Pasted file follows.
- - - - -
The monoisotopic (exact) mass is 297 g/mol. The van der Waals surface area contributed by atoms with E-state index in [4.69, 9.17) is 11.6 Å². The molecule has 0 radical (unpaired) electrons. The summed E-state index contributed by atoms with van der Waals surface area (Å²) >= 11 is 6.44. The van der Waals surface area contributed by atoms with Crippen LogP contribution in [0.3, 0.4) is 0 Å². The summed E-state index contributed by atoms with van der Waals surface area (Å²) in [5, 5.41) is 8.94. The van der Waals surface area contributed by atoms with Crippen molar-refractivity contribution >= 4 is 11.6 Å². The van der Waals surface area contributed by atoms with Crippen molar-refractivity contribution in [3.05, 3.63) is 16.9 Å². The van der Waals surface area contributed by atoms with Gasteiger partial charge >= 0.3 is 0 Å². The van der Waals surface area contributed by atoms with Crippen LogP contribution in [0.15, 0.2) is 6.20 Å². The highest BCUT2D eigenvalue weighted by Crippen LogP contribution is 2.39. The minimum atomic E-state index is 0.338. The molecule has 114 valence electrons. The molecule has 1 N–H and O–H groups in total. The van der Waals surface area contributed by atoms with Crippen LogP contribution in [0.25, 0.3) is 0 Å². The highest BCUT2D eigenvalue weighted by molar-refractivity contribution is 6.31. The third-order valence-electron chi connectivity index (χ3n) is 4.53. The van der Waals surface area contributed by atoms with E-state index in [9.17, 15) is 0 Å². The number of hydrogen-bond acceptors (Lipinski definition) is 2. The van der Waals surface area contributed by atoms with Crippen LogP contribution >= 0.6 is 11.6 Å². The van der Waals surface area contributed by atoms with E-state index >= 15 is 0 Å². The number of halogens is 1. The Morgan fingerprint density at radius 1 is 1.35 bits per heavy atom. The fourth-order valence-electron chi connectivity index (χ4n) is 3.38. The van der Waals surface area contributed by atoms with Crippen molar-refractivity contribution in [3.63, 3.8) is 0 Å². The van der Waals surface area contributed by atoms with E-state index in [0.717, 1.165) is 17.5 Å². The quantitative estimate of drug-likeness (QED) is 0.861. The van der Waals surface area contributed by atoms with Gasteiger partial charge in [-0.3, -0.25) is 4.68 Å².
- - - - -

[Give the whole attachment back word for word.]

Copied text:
The monoisotopic (exact) mass is 297 g/mol. The van der Waals surface area contributed by atoms with E-state index in [4.69, 9.17) is 11.6 Å². The molecule has 0 radical (unpaired) electrons. The summed E-state index contributed by atoms with van der Waals surface area (Å²) >= 11 is 6.44. The van der Waals surface area contributed by atoms with Crippen LogP contribution in [0.3, 0.4) is 0 Å². The summed E-state index contributed by atoms with van der Waals surface area (Å²) in [5, 5.41) is 8.94. The van der Waals surface area contributed by atoms with Crippen molar-refractivity contribution >= 4 is 11.6 Å². The van der Waals surface area contributed by atoms with Crippen molar-refractivity contribution in [3.05, 3.63) is 16.9 Å². The van der Waals surface area contributed by atoms with Gasteiger partial charge >= 0.3 is 0 Å². The van der Waals surface area contributed by atoms with Crippen LogP contribution in [0.15, 0.2) is 6.20 Å². The highest BCUT2D eigenvalue weighted by Crippen LogP contribution is 2.39. The minimum atomic E-state index is 0.338. The molecule has 114 valence electrons. The molecule has 1 N–H and O–H groups in total. The van der Waals surface area contributed by atoms with Crippen LogP contribution in [0.25, 0.3) is 0 Å². The highest BCUT2D eigenvalue weighted by molar-refractivity contribution is 6.31. The third-order valence-electron chi connectivity index (χ3n) is 4.53. The van der Waals surface area contributed by atoms with E-state index in [9.17, 15) is 0 Å². The number of hydrogen-bond acceptors (Lipinski definition) is 2. The van der Waals surface area contributed by atoms with Crippen LogP contribution >= 0.6 is 11.6 Å². The van der Waals surface area contributed by atoms with E-state index >= 15 is 0 Å². The number of halogens is 1. The Morgan fingerprint density at radius 1 is 1.35 bits per heavy atom. The fourth-order valence-electron chi connectivity index (χ4n) is 3.38. The van der Waals surface area contributed by atoms with Crippen molar-refractivity contribution in [3.63, 3.8) is 0 Å². The van der Waals surface area contributed by atoms with E-state index in [0.717, 1.165) is 17.5 Å². The quantitative estimate of drug-likeness (QED) is 0.861. The van der Waals surface area contributed by atoms with Gasteiger partial charge in [-0.3, -0.25) is 4.68 Å².